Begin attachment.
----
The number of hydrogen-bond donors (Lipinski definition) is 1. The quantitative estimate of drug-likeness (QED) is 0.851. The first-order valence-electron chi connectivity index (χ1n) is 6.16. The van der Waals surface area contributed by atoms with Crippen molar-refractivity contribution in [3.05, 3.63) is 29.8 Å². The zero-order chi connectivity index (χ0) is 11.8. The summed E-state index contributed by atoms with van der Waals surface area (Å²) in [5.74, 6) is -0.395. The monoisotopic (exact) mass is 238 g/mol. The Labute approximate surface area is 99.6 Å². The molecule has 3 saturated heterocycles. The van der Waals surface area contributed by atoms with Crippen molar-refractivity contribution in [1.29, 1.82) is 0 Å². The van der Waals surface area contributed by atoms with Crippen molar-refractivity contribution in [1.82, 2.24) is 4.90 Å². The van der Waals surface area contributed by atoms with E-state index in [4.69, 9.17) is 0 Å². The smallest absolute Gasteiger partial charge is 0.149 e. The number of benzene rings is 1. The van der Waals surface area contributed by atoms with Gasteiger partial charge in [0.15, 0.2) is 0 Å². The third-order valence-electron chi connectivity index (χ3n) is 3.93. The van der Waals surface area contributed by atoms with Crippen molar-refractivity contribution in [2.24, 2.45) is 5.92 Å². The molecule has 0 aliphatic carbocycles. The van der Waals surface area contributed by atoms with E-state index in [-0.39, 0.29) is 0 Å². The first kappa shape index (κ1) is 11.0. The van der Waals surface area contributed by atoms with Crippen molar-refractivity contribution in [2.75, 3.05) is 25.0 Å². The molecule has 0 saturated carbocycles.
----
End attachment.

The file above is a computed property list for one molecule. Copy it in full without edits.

The number of hydrogen-bond donors (Lipinski definition) is 1. The quantitative estimate of drug-likeness (QED) is 0.851. The first-order valence-electron chi connectivity index (χ1n) is 6.16. The van der Waals surface area contributed by atoms with Crippen molar-refractivity contribution in [3.05, 3.63) is 29.8 Å². The zero-order chi connectivity index (χ0) is 11.8. The summed E-state index contributed by atoms with van der Waals surface area (Å²) in [5.74, 6) is -0.395. The monoisotopic (exact) mass is 238 g/mol. The Labute approximate surface area is 99.6 Å². The molecule has 3 saturated heterocycles. The van der Waals surface area contributed by atoms with Crippen molar-refractivity contribution in [1.29, 1.82) is 0 Å². The van der Waals surface area contributed by atoms with Crippen molar-refractivity contribution in [1.82, 2.24) is 4.90 Å². The van der Waals surface area contributed by atoms with E-state index in [4.69, 9.17) is 0 Å². The smallest absolute Gasteiger partial charge is 0.149 e. The number of benzene rings is 1. The van der Waals surface area contributed by atoms with Gasteiger partial charge in [0.15, 0.2) is 0 Å². The third-order valence-electron chi connectivity index (χ3n) is 3.93. The van der Waals surface area contributed by atoms with Crippen molar-refractivity contribution in [2.24, 2.45) is 5.92 Å². The molecule has 0 aliphatic carbocycles. The van der Waals surface area contributed by atoms with E-state index in [-0.39, 0.29) is 0 Å². The first kappa shape index (κ1) is 11.0. The van der Waals surface area contributed by atoms with Crippen molar-refractivity contribution in [2.75, 3.05) is 25.0 Å². The molecule has 0 saturated carbocycles.